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[The Creation of the Chicken]

An unworthy Deacon, named for the brother of God: James, striving to "work out his salvation with fear and trembling" within the Tradition (paradosis) of the Eastern Orthodox Faith. It is a strange and marvelous journey, and I am accompanied by the fourfold fruit of my fecundity. My wife, the Matushka or Diaconissa Sophia, is my beloved partner in the pursuit of Theosis, and she ranks me in every way.
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Saturday, February 23, 2008

The Danger of Cynicism

The homesick counter reads about 6 days, but this is the time until I am scheduled to touch down onto US soil once again...my time in Africa is shorter by nearly a day...I leave here late Friday evening which would be Friday morning for those of you on the west coast of the USA.

As my time here winds down, I find I am already entering into one of those reflective sort of moods. I've not really done much of anything while here besides work and church, again...tighter controls on the finances of this trip (funding by Hutch now as opposed to UW) has forced me to be stringent with spending and since money is always personally tight(hopefully a democrat will fix this for me...jab jab) I generally restricted myself from much sight-seeing. I don't mind too much though...I find that interacting with Ugandans to be far more interesting than say seeing an elephant or chimp. One can see and learn all you want about critters like that on TV, but to interact with people is something that not even the internet can duplicate yet. Naturally if you have the time and money, do both. I perhaps had the former, but certainly not the latter.

As I have noted in several other posts the invisible wall between the "impossibly" wealthy (that's us) and the "desperately" poor (them) is difficult to negotiate and then when it is breached...or when you think it is...you also must wrestle with cultural and language barriers which only serve to complex the whole affair. It can be hard. I've seen what reminds me of...and I shudder to say it...Master/Servant relationships develop here between Muzungus and Ugandans. At times one can almost imagine the colonial era hasn't really ended...I'm not sure I am describing it well...as you walk around it's almost like everyone you meet is a potential "employee" of yours for exceptionally little money by your standards. They know it and you know it. They seek it, and you, unless necessary, avoid it. It is an odd experience and I am not sure I can fully explain it. It is perhaps the "natural" relationship that develops based not on power (as in traditional Master/servant relationships) but based on money.

And of course you are often sought out for money with outright begging. You will hear terrible stories. It grows wearisome quickly, and for those who stay here long term I am sure it is even more difficult. You'd like to help...but naturally you aren't wealthy enough to help them all. Plus it can very painful to build what you thought was a genuine relationship, only to find the friend had monetary goals in mind...so were they your friend? I don't know. For my par it's a little to easy to judge them from our comfortable positions in life, I rather expect they might judge us for our laziness, were they to see it in its full blown American glory?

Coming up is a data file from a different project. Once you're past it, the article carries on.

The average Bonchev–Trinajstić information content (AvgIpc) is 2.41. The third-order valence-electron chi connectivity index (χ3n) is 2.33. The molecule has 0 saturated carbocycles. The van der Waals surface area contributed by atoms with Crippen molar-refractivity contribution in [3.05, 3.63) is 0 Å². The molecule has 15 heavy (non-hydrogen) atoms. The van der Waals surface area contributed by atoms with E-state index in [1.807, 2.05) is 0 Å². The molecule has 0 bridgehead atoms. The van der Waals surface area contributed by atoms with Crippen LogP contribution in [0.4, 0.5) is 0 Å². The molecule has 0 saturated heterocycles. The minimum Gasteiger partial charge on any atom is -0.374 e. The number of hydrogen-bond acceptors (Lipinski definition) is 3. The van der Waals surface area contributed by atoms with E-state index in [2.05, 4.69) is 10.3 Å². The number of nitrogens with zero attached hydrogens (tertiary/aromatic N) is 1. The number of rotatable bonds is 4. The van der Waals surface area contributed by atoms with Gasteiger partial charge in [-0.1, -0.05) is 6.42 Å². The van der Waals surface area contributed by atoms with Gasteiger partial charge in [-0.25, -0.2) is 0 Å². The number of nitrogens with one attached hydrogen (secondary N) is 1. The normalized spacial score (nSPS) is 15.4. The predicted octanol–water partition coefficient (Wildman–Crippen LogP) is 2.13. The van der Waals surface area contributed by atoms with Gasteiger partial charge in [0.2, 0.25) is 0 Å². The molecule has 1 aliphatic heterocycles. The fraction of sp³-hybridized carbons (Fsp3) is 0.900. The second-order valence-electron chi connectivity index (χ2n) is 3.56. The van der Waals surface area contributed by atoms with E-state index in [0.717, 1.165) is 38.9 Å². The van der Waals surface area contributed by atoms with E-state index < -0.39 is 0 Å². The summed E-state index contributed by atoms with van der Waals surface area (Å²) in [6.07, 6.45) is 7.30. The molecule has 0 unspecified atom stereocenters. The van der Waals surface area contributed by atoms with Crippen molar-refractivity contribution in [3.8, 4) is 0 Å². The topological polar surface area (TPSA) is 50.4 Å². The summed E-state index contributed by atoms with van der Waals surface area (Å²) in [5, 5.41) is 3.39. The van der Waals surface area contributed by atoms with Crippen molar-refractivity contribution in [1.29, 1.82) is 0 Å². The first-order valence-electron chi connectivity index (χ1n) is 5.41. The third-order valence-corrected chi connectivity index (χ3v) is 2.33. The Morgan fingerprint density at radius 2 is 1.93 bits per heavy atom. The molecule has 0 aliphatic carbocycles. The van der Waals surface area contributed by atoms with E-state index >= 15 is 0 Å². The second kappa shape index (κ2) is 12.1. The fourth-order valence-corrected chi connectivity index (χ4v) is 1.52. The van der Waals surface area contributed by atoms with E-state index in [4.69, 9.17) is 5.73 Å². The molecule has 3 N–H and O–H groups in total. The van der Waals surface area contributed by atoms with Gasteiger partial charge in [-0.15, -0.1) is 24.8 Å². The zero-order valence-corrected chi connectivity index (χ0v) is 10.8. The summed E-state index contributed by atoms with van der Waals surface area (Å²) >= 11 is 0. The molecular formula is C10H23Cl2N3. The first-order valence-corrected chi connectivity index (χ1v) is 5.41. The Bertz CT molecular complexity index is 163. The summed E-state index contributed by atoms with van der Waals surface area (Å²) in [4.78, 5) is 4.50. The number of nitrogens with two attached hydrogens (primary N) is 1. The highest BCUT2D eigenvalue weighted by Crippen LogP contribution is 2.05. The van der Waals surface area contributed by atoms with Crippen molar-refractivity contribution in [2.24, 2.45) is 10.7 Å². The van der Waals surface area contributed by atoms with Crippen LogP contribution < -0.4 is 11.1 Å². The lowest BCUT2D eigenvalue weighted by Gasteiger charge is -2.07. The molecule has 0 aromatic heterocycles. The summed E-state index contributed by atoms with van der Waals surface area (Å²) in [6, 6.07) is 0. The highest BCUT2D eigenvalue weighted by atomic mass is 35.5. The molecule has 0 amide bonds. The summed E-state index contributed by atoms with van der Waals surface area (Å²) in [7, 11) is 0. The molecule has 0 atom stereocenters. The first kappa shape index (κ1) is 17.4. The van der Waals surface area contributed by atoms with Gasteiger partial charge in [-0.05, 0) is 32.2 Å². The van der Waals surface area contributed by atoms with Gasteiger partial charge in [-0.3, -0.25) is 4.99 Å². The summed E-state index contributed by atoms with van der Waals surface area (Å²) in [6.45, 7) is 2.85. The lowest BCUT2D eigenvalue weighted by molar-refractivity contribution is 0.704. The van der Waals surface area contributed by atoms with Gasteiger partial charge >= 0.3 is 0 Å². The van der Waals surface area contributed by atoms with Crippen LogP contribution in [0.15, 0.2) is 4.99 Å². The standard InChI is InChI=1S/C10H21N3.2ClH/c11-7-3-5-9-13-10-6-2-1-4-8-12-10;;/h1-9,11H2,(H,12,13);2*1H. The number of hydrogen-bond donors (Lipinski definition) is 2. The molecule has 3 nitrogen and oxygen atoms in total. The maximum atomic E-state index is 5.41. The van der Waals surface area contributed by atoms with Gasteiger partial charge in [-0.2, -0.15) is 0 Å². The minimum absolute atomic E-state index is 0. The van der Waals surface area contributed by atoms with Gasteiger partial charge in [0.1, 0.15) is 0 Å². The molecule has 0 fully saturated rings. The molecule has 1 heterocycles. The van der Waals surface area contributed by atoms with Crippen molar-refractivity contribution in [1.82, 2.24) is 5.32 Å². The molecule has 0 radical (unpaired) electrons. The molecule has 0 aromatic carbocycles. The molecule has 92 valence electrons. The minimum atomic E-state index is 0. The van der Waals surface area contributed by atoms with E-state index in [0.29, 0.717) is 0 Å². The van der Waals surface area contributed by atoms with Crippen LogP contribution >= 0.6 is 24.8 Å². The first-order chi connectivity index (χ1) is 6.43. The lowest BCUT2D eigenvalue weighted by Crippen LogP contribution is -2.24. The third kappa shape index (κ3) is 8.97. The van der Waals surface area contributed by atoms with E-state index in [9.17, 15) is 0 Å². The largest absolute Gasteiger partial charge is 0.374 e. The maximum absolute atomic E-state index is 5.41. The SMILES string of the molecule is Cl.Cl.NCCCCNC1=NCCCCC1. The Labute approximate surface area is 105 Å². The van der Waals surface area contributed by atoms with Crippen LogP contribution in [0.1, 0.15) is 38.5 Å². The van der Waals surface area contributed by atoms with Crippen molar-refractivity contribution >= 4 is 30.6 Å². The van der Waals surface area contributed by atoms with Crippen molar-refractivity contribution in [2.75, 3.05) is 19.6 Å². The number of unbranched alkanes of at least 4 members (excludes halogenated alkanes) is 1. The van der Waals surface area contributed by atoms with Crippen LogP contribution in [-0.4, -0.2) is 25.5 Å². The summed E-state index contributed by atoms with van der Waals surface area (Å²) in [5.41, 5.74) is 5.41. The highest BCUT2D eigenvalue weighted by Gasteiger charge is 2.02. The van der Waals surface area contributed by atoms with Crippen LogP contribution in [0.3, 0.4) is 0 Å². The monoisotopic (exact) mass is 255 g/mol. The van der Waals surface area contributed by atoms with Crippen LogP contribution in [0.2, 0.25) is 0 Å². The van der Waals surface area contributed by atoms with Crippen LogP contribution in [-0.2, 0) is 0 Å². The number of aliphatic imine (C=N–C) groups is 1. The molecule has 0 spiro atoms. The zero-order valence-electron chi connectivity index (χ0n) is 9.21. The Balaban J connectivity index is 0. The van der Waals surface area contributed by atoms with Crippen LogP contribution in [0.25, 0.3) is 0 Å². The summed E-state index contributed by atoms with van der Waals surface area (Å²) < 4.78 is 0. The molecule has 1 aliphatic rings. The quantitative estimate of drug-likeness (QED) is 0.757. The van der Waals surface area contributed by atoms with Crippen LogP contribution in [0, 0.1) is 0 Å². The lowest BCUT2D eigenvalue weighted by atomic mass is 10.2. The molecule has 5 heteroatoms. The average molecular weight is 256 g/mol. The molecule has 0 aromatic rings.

Need. I've no real idea what the word means...most of us don't. Experiencing real need is so hard I am sure...and I've no wish to downplay the ill effect it can have when it drives people to see in others the obvious truth: we could help fulfill their need. It is a sin, I know...but not all unlike mine, is it? Do not my sins complex or even poison my relationships, even if not so overtly? Or maybe it is overt sometimes.

Seeing the ravages of poverty here and experiencing - even in the Church - that difficult barrier between the "have lots" and the "have lots less" I can see where the easiest course of action, the road much traveled, is to let calluses form all around your heart. To grow cynical for all the corruption here and all the begging and using that can go on. Cynicism is easy, for there is so much in the world to by cynical toward. It's a cop-out, an easy way to avoid the issue by essentially declaring the issue isn't worth addressing or engaging. But we are talking about people here. We as Christians have never been called to take the easy road or the popular road...particularly with regard to people.

We must strive to see beyond the sin and see instead the suffering person. To try and understand and to try to engage that person, despite what context may exist. Not easy sometimes...but I think when we do, we can find that therein is real treasure...real love and real potential for community. It takes two of course, but we are responsible for ourselves, no?

Now...looking homeward: what application do these considerations have at home?

...offered by Dn. James Ferrenberg, a sinner at 4:24 AM [+]
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